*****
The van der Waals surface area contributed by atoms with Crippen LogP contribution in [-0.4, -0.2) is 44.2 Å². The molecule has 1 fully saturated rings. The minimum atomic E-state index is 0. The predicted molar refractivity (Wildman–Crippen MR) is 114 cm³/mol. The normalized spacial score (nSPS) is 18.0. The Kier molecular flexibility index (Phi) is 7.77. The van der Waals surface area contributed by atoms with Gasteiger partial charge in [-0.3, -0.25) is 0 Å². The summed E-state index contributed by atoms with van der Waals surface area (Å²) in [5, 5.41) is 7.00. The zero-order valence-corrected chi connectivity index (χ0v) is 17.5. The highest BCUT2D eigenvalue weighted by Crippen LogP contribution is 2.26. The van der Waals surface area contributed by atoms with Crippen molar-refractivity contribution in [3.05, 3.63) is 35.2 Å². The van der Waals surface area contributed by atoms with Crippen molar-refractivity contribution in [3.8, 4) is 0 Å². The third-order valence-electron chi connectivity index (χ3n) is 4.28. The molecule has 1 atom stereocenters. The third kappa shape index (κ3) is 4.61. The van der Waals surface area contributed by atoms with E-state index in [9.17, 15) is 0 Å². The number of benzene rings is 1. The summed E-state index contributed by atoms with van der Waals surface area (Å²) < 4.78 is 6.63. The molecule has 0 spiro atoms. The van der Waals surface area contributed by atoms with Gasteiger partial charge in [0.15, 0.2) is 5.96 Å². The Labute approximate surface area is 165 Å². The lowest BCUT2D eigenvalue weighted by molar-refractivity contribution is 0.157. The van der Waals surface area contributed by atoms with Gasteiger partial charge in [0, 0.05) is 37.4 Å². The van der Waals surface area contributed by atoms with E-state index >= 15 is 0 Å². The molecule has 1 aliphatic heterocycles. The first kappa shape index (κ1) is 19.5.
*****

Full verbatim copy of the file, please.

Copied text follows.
The van der Waals surface area contributed by atoms with Crippen LogP contribution in [-0.4, -0.2) is 44.2 Å². The molecule has 1 fully saturated rings. The minimum atomic E-state index is 0. The predicted molar refractivity (Wildman–Crippen MR) is 114 cm³/mol. The normalized spacial score (nSPS) is 18.0. The Kier molecular flexibility index (Phi) is 7.77. The van der Waals surface area contributed by atoms with Gasteiger partial charge in [-0.3, -0.25) is 0 Å². The summed E-state index contributed by atoms with van der Waals surface area (Å²) in [5, 5.41) is 7.00. The zero-order valence-corrected chi connectivity index (χ0v) is 17.5. The highest BCUT2D eigenvalue weighted by Crippen LogP contribution is 2.26. The van der Waals surface area contributed by atoms with Crippen molar-refractivity contribution in [3.05, 3.63) is 35.2 Å². The van der Waals surface area contributed by atoms with Crippen molar-refractivity contribution in [3.8, 4) is 0 Å². The third-order valence-electron chi connectivity index (χ3n) is 4.28. The molecule has 1 atom stereocenters. The third kappa shape index (κ3) is 4.61. The van der Waals surface area contributed by atoms with E-state index in [9.17, 15) is 0 Å². The number of benzene rings is 1. The summed E-state index contributed by atoms with van der Waals surface area (Å²) < 4.78 is 6.63. The molecule has 0 spiro atoms. The van der Waals surface area contributed by atoms with Gasteiger partial charge in [0.15, 0.2) is 5.96 Å². The Labute approximate surface area is 165 Å². The lowest BCUT2D eigenvalue weighted by molar-refractivity contribution is 0.157. The van der Waals surface area contributed by atoms with Gasteiger partial charge in [0, 0.05) is 37.4 Å². The van der Waals surface area contributed by atoms with E-state index >= 15 is 0 Å². The molecule has 1 aliphatic heterocycles. The first kappa shape index (κ1) is 19.5.